Cycling: Towards Health and Safety.
The British Medical Association.
The Oxford University Press 1992 ISBN 0-19 286151-4 £5.99
"The Jargon-Busters Guide to Heart Disease" Dr Duncan Dymond
Metro Publishing 1996 £6.99
Safe And Sound: The Complete Guide to First Aid and Emergency Treatment for
Children and Young Adults.
Linda Wolfe. Hodder & Stoughton 1993 £12.99
"The Lazy Man's Guide to Relaxation" by Israel Regardie.
Falcon Press 1985, 83 pages.
"The Power of Positive Thinking" by Norman Peale.
Cedar Books 1987, 302 pages.
"Naturally Healthy - A Vegetarian Guide" by Phillipa Arnett.
Kaye and Ward 1984.
"Nutritional Medicine" by Stephen Davies and Alan Stewart. Pan Books
"Beat Heart Disease". Dr Risteard Mulloahy
Published by the South China Printing Company 1980 126 pages
Alcohol is a risk factor for coronary heart disease. People who take an excessive amount increase their risk greatly and affect their health in other important ways as well. The difficulty is to distinguish between social drinking and problem drinking. Men who drink fewer than 21 units a week
are not usually considered to have a problem. A unit of alcohol is half a pint of beer, a glass of wine or a measure of spirits.
If your regular consumption is approaching this figure please be careful.
Stress has been associated with heart disease as it has, indeed with other diseases as well. It is a difficult idea to describe and to evaluate. It is probable that excessive stress will show itself in such things as raised cholesterol or blood pressure or extra cigarettes. It will also very often result in an increase in the level of anxiety or depression felt. A view can be formed about this by considering the replies to a number of questions. The answers that you have given to these questions suggest that you are not under undue emotional strain. Nevertheless, if you do lead a stressful style of life it would certainly be sensible to explore ways to reduce or control the stress.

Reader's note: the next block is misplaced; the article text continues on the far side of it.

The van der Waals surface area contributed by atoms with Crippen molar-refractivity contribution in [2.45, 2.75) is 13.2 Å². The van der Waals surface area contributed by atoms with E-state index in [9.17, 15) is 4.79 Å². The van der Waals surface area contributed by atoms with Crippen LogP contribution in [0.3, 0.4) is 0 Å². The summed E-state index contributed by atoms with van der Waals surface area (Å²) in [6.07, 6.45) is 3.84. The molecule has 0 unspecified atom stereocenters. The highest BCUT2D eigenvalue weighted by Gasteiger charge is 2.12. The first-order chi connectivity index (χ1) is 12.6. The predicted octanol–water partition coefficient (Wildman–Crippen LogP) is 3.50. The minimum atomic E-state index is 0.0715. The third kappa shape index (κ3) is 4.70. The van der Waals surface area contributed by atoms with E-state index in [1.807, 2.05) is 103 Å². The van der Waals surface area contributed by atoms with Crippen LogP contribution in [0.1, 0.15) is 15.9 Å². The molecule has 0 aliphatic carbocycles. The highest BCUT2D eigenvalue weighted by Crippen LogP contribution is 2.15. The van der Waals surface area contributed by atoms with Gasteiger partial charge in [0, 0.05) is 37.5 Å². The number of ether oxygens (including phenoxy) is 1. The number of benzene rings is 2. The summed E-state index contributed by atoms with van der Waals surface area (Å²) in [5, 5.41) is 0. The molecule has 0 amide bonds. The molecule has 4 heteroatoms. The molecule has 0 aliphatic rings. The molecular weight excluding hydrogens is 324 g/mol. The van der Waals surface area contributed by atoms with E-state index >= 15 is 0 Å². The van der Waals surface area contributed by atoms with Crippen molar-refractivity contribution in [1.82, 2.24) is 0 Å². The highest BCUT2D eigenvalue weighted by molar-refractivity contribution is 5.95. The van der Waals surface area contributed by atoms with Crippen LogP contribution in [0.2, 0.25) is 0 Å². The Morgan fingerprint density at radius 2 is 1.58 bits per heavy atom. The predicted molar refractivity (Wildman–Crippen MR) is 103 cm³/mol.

In summary - thank you for coming, if you like what you have seen tell someone else about us, if not please tell us.
On behalf of the TAKEHEART HEALTH CHECK Dr and Mrs Clayton would like to wish you a very healthy 2008.
Then contact the Skin Laser Clinic now on 020 7435 7521 for your free initial consultation.
The Skin Laser Clinic also provides treatment for birthmarks, facial thread veins, age spots and unwanted hair.
Dr William Clayton
Skin Laser Clinic
Clinic 6, First Floor
The Royal Free Hospital
London NW3 2QG
Tel 020 7435 7521
The TAKEHEART HEALTH CHECK was devised and written by Dr G.M.Clayton, 11 Bluebell Road, Norwich NR4 7LF Tel (01603) 454314
This is version number 1.10 licensed for use by DR G.M.CLAYTON
THE OLD RECTORY COLNEY NORWICH
(C) Dr G.M.Clayton 1989
GMC Register Number 0147091
The TAKEHEART HEALTH CHECK was awarded the John Perry Prize for an outstanding contribution to primary health care by the British Computer Society in 1990.
Visit TAKEHEART at http://www.takeheart.co.uk or Contact Us